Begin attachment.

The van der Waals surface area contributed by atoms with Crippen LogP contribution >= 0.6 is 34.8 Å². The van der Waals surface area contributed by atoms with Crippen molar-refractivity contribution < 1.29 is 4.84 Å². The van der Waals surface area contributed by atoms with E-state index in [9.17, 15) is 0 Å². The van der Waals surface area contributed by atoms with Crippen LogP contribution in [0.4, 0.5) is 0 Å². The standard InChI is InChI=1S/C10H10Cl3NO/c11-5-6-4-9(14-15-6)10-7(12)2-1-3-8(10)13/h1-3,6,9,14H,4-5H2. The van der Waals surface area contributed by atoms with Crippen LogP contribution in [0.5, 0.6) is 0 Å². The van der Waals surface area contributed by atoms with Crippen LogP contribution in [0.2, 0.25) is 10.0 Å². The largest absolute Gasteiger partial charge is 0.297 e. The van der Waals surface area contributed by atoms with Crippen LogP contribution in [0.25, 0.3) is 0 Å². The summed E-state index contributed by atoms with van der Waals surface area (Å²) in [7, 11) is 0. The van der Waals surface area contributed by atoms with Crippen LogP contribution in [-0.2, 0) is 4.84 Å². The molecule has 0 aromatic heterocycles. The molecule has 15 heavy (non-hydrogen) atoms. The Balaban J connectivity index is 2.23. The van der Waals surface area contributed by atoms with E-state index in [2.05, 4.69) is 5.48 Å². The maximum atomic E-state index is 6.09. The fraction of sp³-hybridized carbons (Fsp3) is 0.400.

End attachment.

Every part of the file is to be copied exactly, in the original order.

The van der Waals surface area contributed by atoms with Crippen LogP contribution >= 0.6 is 34.8 Å². The van der Waals surface area contributed by atoms with Crippen molar-refractivity contribution < 1.29 is 4.84 Å². The van der Waals surface area contributed by atoms with E-state index in [9.17, 15) is 0 Å². The van der Waals surface area contributed by atoms with Crippen LogP contribution in [0.4, 0.5) is 0 Å². The standard InChI is InChI=1S/C10H10Cl3NO/c11-5-6-4-9(14-15-6)10-7(12)2-1-3-8(10)13/h1-3,6,9,14H,4-5H2. The van der Waals surface area contributed by atoms with Crippen LogP contribution in [0.5, 0.6) is 0 Å². The van der Waals surface area contributed by atoms with Crippen LogP contribution in [0.2, 0.25) is 10.0 Å². The largest absolute Gasteiger partial charge is 0.297 e. The van der Waals surface area contributed by atoms with Crippen LogP contribution in [0.25, 0.3) is 0 Å². The summed E-state index contributed by atoms with van der Waals surface area (Å²) in [7, 11) is 0. The van der Waals surface area contributed by atoms with Crippen LogP contribution in [-0.2, 0) is 4.84 Å². The molecule has 0 aromatic heterocycles. The molecule has 15 heavy (non-hydrogen) atoms. The Balaban J connectivity index is 2.23. The van der Waals surface area contributed by atoms with E-state index in [2.05, 4.69) is 5.48 Å². The maximum atomic E-state index is 6.09. The fraction of sp³-hybridized carbons (Fsp3) is 0.400.